A seasoned striper man’s new book shines light on a darker side of the black market bass fishery off Montauk, N.Y. I’ve worked with Jeff Nichols off and on for a bit over two months as of this writing, helping to edit his forthcoming book, “Caught,” primarily with an eye for the fishing content, which is the bulk of it.
Friends and I for years have jokingly referred to those who’ve chosen to grind our living out of the sea as “misfit toys,” a square-peg navy on a round-hole ocean. In my own career arrangement as a writer-fisherman, I have spent literally thousands of hours on a multitude of charterboats across a significant stretch of the Atlantic Seaboard to gather supporting evidence.
The cold, hard facts of the case made mine a difficult position to defend. It happened thus.
When my wife entered the living room I was yelling at the back cover of a magazine. She asked what was going on, a look of minor concern on her face, at which point I flipped the magazine over, revealing — this is where I blew any chance I might have had of mounting a rational defense — a boat advertisement. Not a fiery op-ed, not a back-page column laden with typos that tend to send me into orbit, not one of my own pieces edited badly or run with the wrong byline. An ad.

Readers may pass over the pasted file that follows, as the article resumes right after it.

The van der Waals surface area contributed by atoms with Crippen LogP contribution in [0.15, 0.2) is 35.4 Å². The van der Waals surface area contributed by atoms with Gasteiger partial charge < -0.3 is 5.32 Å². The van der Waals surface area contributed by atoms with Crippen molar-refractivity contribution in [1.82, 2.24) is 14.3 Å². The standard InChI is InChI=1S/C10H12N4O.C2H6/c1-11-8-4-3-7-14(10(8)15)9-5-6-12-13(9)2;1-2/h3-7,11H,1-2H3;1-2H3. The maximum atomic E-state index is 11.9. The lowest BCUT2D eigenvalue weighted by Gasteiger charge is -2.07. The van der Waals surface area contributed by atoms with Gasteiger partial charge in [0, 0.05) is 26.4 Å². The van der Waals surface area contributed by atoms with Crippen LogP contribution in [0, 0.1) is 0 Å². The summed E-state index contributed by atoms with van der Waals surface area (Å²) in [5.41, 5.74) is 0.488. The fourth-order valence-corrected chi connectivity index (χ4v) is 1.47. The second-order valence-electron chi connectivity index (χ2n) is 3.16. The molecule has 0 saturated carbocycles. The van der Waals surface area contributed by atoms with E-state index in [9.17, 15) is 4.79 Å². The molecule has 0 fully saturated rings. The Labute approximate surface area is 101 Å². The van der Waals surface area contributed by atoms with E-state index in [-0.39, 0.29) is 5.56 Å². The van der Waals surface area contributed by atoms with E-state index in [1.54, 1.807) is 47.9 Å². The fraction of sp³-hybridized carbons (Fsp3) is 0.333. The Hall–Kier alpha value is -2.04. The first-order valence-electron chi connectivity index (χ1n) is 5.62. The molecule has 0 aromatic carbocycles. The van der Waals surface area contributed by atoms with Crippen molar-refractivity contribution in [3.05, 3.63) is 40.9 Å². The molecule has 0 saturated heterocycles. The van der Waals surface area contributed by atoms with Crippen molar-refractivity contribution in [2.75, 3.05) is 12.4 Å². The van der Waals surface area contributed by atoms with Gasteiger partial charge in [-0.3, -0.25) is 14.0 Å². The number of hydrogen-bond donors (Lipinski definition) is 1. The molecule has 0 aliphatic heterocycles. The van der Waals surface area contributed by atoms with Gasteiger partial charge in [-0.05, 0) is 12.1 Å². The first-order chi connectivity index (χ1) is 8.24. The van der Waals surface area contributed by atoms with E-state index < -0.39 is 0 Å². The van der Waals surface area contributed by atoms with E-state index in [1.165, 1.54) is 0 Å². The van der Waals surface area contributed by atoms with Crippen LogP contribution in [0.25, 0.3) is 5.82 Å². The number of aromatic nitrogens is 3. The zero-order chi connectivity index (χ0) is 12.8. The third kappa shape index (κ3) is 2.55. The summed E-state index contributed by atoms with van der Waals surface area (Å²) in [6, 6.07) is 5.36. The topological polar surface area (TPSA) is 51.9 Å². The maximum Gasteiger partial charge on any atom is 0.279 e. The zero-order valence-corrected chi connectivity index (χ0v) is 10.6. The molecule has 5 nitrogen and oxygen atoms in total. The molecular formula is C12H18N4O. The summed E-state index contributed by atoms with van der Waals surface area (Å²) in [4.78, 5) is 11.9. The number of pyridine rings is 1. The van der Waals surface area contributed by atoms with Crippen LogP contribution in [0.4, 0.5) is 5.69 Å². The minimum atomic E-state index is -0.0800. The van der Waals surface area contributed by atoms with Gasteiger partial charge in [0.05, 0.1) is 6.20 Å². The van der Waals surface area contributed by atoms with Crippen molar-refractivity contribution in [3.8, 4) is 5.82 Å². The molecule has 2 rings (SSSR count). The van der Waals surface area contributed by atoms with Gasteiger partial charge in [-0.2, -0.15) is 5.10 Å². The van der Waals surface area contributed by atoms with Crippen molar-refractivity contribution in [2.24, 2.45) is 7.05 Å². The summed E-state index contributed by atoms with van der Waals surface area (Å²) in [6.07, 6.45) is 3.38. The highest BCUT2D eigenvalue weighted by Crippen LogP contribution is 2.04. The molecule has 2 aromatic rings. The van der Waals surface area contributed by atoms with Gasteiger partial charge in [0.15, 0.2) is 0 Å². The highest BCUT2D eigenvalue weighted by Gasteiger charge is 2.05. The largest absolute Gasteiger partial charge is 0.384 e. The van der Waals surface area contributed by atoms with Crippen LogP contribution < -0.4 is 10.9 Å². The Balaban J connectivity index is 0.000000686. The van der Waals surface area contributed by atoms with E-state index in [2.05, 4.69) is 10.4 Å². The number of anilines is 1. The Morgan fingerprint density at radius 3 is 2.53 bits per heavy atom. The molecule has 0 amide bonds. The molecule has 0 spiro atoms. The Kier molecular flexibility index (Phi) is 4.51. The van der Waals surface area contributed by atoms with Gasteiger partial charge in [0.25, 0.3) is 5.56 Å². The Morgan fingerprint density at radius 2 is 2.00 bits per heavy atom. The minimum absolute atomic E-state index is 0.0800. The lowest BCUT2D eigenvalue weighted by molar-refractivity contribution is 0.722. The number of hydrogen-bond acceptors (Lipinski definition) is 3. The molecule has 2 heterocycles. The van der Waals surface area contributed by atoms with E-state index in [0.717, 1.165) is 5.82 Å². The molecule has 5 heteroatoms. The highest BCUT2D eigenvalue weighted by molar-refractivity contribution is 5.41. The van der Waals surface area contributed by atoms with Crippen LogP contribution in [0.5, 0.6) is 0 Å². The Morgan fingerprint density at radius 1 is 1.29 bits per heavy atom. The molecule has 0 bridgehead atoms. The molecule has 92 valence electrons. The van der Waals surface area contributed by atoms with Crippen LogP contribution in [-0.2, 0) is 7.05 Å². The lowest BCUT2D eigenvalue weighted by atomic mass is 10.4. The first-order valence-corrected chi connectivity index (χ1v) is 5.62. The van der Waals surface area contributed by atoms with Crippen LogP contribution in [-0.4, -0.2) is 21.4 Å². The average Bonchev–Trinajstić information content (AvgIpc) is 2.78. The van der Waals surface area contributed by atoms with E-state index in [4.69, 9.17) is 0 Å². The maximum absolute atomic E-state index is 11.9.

As Charley Soares noses the bow of his 18-foot skiff toward the edge of the boulder field, I glance quickly at the near-2-pound scup dangling from a treble at the working end of my line and brace my knees under the coaming in preparation for what I know will be an ugly lob, at best.
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Tim Coleman died May 3, in Weekapaug, R.I., doing what he loved to do best at that time of year: scouting the salt ponds and outer beaches for spring striped bass. He was an exceptional saltwater angler and a prolific writer. Thousands of readers lost an advocate and authentic storyteller for fishing in the Northeast, and anyone fortunate to have known Tim lost a good friend.